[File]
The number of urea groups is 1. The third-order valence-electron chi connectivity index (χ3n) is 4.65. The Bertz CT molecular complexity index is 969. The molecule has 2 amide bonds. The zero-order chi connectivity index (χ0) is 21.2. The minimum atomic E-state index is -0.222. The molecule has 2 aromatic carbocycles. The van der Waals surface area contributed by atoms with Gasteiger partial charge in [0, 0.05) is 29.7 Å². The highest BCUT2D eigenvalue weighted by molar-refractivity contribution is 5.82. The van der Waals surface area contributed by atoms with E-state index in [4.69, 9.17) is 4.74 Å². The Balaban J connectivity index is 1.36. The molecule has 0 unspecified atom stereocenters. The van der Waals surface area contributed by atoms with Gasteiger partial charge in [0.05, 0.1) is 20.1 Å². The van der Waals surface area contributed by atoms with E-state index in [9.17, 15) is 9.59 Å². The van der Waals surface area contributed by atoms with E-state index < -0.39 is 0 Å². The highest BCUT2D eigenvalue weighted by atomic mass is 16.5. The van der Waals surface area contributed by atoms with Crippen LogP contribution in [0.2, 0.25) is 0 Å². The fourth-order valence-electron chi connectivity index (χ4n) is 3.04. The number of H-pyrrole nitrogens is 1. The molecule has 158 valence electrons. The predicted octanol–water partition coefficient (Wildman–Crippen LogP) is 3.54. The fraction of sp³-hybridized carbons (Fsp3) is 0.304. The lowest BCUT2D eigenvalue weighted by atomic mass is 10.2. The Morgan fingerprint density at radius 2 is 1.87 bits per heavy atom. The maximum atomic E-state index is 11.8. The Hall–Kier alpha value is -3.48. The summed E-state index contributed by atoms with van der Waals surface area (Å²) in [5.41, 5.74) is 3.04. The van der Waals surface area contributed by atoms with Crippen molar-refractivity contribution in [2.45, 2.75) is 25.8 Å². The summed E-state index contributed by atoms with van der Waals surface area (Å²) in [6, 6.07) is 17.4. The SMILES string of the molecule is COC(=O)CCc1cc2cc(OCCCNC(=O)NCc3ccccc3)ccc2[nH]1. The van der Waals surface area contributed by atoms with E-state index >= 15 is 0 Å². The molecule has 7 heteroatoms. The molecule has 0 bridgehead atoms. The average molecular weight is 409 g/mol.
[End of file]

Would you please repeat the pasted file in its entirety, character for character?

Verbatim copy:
The number of urea groups is 1. The third-order valence-electron chi connectivity index (χ3n) is 4.65. The Bertz CT molecular complexity index is 969. The molecule has 2 amide bonds. The zero-order chi connectivity index (χ0) is 21.2. The minimum atomic E-state index is -0.222. The molecule has 2 aromatic carbocycles. The van der Waals surface area contributed by atoms with Gasteiger partial charge in [0, 0.05) is 29.7 Å². The highest BCUT2D eigenvalue weighted by molar-refractivity contribution is 5.82. The van der Waals surface area contributed by atoms with E-state index in [4.69, 9.17) is 4.74 Å². The Balaban J connectivity index is 1.36. The molecule has 0 unspecified atom stereocenters. The van der Waals surface area contributed by atoms with Gasteiger partial charge in [0.05, 0.1) is 20.1 Å². The van der Waals surface area contributed by atoms with E-state index in [9.17, 15) is 9.59 Å². The van der Waals surface area contributed by atoms with E-state index < -0.39 is 0 Å². The highest BCUT2D eigenvalue weighted by atomic mass is 16.5. The van der Waals surface area contributed by atoms with Crippen LogP contribution in [0.2, 0.25) is 0 Å². The fourth-order valence-electron chi connectivity index (χ4n) is 3.04. The number of H-pyrrole nitrogens is 1. The molecule has 158 valence electrons. The predicted octanol–water partition coefficient (Wildman–Crippen LogP) is 3.54. The fraction of sp³-hybridized carbons (Fsp3) is 0.304. The lowest BCUT2D eigenvalue weighted by atomic mass is 10.2. The Morgan fingerprint density at radius 2 is 1.87 bits per heavy atom. The maximum atomic E-state index is 11.8. The Hall–Kier alpha value is -3.48. The summed E-state index contributed by atoms with van der Waals surface area (Å²) in [5.41, 5.74) is 3.04. The van der Waals surface area contributed by atoms with Crippen molar-refractivity contribution in [2.45, 2.75) is 25.8 Å². The summed E-state index contributed by atoms with van der Waals surface area (Å²) in [6, 6.07) is 17.4. The SMILES string of the molecule is COC(=O)CCc1cc2cc(OCCCNC(=O)NCc3ccccc3)ccc2[nH]1. The van der Waals surface area contributed by atoms with E-state index >= 15 is 0 Å². The molecule has 7 heteroatoms. The molecule has 0 bridgehead atoms. The average molecular weight is 409 g/mol.